Updated: Dec 24, 2020
Bargaining with Hellhounds.
Photography is full of written rules about what you should or should not do in the interest of making photographs your teacher will find acceptable. The application of these inflexible rules governs every genre.
For example, street photography is not always carried out on a street. Nor are humans always the subject. Nevertheless I’ve watched tutorials on how to shoot on a street, beach, railway station or any other location I’m likely to find interesting subjects, and much of what I see makes no sense to me.
One well-meaning expert suggested I should never use a telephoto on the street because it will make me conspicuous – I will stand out – his implication being that if someone knows I’m taking a photograph, something diabolical will happen. This is seldom the case.
True, sneaking into the Comancheros HQ with a flash powerful enough to light up the Jenolan Caves might on several levels be ill-advised, but generally speaking, modern telephoto lenses are the size of a sausage roll, have no smell, are by nature mute, and therefore unlikely to trigger the diabolical unless you’re in the business of provoking the easily provoked.
The same expert whose opinion I chose to seek on this particularly bleak and windy day, when my front door refused to open, insisted that whatever I’m shooting ‘on the street’, as well as never using a telephoto I should use only a wide-angle. This is a widespread belief among street photographers, one of the rules they never leave home without.
But this pearl of wisdom proves to be nothing more than common grit.
I like to photograph dogs, wherever they are, but chasing a fast, highly athletic Border collie up and down a beach with a 28mm lens is not as easy as it sounds and will soon enough render me fit for autopsy. My best photographs of dogs were taken with me rooted to the spot using a 200mm lens and an aperture intended for bugger-all depth of field.
Keen to shoot dogs? Then learn about their behaviour before em-barking (sorry about that) on the challenging task of capturing their energetic character. And don't be anthropomorphic about it, attributing purely human characteristics to dogs. Like it or not, a dog can only behave as a dog. If we treasure them for anything it should be their dogness, not that they look cute in a hat and sunglasses.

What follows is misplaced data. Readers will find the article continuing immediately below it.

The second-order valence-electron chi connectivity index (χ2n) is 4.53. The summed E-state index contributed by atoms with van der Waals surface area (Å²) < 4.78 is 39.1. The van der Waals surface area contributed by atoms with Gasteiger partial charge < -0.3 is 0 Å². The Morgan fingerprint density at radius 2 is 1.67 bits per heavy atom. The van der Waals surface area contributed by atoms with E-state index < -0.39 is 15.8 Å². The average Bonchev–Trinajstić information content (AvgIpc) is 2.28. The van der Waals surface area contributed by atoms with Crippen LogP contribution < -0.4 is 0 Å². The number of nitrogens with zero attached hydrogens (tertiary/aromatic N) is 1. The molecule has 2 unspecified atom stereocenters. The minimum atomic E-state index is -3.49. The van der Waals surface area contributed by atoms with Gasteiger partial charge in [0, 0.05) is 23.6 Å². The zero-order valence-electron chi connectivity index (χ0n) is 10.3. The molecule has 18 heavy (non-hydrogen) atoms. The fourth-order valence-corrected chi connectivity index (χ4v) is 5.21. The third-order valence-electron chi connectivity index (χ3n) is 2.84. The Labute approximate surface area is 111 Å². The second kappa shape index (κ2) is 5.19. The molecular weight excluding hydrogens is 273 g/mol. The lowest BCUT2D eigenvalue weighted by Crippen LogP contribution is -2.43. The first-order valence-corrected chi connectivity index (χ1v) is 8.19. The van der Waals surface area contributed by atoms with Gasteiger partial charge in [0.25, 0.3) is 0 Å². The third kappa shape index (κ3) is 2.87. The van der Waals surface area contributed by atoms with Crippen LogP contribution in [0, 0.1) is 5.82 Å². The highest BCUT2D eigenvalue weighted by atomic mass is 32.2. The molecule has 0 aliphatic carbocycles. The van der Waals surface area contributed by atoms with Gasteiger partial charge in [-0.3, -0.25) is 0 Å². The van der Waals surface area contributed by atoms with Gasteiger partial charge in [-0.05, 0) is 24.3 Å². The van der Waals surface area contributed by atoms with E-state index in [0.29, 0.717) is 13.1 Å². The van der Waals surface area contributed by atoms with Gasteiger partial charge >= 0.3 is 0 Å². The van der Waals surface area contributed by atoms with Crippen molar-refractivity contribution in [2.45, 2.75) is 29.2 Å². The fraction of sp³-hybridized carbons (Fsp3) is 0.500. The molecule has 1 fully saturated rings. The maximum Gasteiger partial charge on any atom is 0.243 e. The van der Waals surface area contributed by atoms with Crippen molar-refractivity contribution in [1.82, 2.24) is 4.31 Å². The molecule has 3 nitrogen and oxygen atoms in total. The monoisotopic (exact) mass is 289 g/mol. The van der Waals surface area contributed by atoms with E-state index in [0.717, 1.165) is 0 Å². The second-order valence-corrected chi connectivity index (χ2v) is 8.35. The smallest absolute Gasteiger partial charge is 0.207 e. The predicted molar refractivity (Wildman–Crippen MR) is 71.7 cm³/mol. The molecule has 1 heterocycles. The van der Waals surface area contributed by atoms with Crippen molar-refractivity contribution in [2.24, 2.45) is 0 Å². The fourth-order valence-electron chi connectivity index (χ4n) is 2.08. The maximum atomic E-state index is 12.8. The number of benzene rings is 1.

In my experience, unless you're too close for comfort, theirs not yours, dogs don’t usually put a high price on where you stand. They are motivated by self-interest. Unless it benefits them in some way, they don’t know what you’re doing and don’t care. If you don’t interest them, you don’t exist. Occasionally though, if you’re lucky, one will smile at you for no particular reason. A dog’s smile is a wonderful thing. It is so obviously a smile because it can’t be anything else.
Opposing commonly held beliefs on what canines will tolerate, most dogs dislike being crowded or hugged. They don’t generally enjoy being patted or even stroked on the head. Even my Border collie Millie, who from me gets nothing but love, will turn her head away to avoid uninvited attention in a sensitive area. If I touch her feet or nose, Millie gets all twitchy.
Some canines, especially those with inscrutable expressions, can be difficult to ‘read’, giving a photographer no warning when the animal’s mood changes swiftly from mildly curious to DEFCON 1.
If unsure of a dog you’d like to photograph, approach it as you would a Comanchero: avoid prolonged eye contact and don’t pat it on the head. If the dog arrived by motorcycle, don’t mess with that either.
In the category of difficult to read, I would place Rottweilers, Dobermans, bull terriers (with those ball-bearing eyes), Staffordshire bull terriers, or when it comes down to it, pretty much any terrier larger than a rat. To the list I would add any kind of ‘fighting dog,’ trained through deprivation to attack an intruder or anyone other than its owner, whoever comes first.
In my experience, people who own these sorts of dogs invariably work in wrecking yards where the distance from perceived threat to actual attack is equal to the circumference of an apple.
It should come as no surprise then that photographing a rabid dog determined to rip off your arm is nothing if not a technical challenge, made more so if the wide-angle lens you were persuaded to use forces on you a proximity you find uncomfortable. Man-eaters are best photographed at much more than arm’s length, with a long lens, and from the other side of a shark cage.
Writers on photography spend a lot of time discussing arcane subjects like how to hold a camera. It doesn’t matter if you hold the camera with your feet if you’re good at holding it that way. Dogs fail to acknowledge the existence of cameras anyway, much less that you’re holding it with your toes as you go about choosing too short a lens to photograph a truculent hellhound leaning on a Harley.
Granted, it might look a little odd, and will make you even more conspicuous than sneaking up on the ever vigilant Comancheros, but if you make better photographs holding a camera with your feet, you should not only be rewarded with a civic reception but in my opinion marked as some sort of genius.
Next week, warthogs.